In the late forties, the poet and member of the Senate Pablo Neruda faces the consequences of denouncing the Chilean president he’s previously supported. Suddenly, he becomes the enemy of the communist party and the most wanted person on their list. He’s forced to live in hiding, and soon, when it becomes too dangerous, he plans to leave the country. For a short time, we observe the life of the artist closely – alongside the shadowy policeman whose goal is to capture the poet for the government.
A tired, overused narrative can sometimes make a biopic indifferent to the millions of others. Although everyone has got their own story, many filmmakers often hold onto the same third-person voice to tell the story of someone remarkable, so these original quirks and unknown events fade away between the millions of other. And the point of view can do so much to make the film completely interesting – and Pablo Larraín, who has released his first feature film Jackie in English only last year, knows how to interlace the real events with a bit of fiction to keep the audience on their toes. It’s also another film where he attempts a quiet analysis of human mind based on a public figure’s life, or rather a selection of events taken out of it.
A dash of drama and crime he borrows from the other genres make the story much more exciting and reveal the unknown side of the main character. Funnily enough, the character that narrates the story – Oscar, a policeman that has been tasked with capturing the poet – is purely a product of Neruda’s imagination, who enjoys playing cat and mouse with an enemy who’s always one step behind him. He’s an imaginary antagonist, exaggerated almost to a comical level at times, with his decadence and the need of proving himself which mirrors Neruda’s own qualities at times. Sometimes, the narrator quietens, and we get to know what he’s not aware of: we’re shown what we wouldn’t be told otherwise, and the gaps are quickly filled. There’s also a huge dose of poetry in the background, built around the story in the voiceover, that gives Neruda such ethereal vibe. In a way, it becomes less of a biographical film, but more a deeper, lyrical, existential musing instead.
A fictional character Oscar (Gael García Bernal) adds a brand-new dimension to the story. We get to understand his own search for identity and the fear that he’s always a secondary character in the broader picture. Bernal is nailing the troubled detective presence, revelling in his existential musings, and handling the closure really well. His performance steals the show from the titular character, and his decadent hero fuels the poetic side of the picture much more than the spoiled poet character sometimes.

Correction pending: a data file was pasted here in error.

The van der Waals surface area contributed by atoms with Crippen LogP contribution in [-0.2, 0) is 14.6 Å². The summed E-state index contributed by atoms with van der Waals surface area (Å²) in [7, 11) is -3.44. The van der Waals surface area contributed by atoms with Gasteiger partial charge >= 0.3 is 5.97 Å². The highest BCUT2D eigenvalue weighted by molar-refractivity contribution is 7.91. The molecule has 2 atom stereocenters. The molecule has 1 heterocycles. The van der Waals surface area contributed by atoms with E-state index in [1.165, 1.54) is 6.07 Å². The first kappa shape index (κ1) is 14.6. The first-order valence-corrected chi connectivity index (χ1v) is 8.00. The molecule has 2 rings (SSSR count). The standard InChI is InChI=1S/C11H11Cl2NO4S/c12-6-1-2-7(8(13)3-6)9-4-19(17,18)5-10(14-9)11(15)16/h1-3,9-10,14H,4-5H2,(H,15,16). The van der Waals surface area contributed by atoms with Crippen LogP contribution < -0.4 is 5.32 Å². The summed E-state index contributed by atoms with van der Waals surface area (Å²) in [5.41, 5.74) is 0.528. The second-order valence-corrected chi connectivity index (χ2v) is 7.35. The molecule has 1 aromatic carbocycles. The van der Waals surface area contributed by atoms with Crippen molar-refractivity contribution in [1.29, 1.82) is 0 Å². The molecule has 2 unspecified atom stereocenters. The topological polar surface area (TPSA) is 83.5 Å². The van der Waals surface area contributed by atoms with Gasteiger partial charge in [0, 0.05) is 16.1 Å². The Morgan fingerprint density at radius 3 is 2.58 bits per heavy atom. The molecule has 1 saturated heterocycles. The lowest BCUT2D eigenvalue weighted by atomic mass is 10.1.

But that’s also because the biopic doesn’t try to show the main subject in the best light possible. Pablo is a great artist, but he also has his weaknesses: the poet lives off the praise he receives, he doesn’t listen to people much and always needs to get his way, and he loves to be surrounded by women. He’s also snobbish, and a little bit hypocritical when it comes to his ideals: when a waitress asks whether the promised future will make everyone equal like him or herself, he stops for a bit to think twice before he answers: at the end of the day, where does he fit in the picture of “common people”? His egoism also reveals when he tells his wife (Mercedes Morán in this role is another highlight of the movie) to kill herself – he won’t care, he’ll simply have more things to write about. Luis Gnecco captures the charisma and magnetism mixed with all the hypocritical quirks of the main character, breathing life into the protagonist that’s not a statuesque man, but a human with signature quirks that make him who he truly is.
On the visual side, Larraín limits his colour palette to darker shades. Shadows add a sense of mystery to the picture: from the nightlife to investigator’s offices and muted down rooms of artists’ houses, the characters move in darker spaces that give way for the unknown. It’s also a nod to the films of the era – the films of the late forties and fifties.
Using an unusual storytelling device to frame a story of a well-known poet, Larraín allows himself to do much more than merely retell a biography. Under his direction, Neruda becomes a much deeper film that wanders around the topics of existence and the struggles with the mind – with splendid acting from Bernal, Gnecco and Morán that explore both the philosophical and purely human tropes in the story.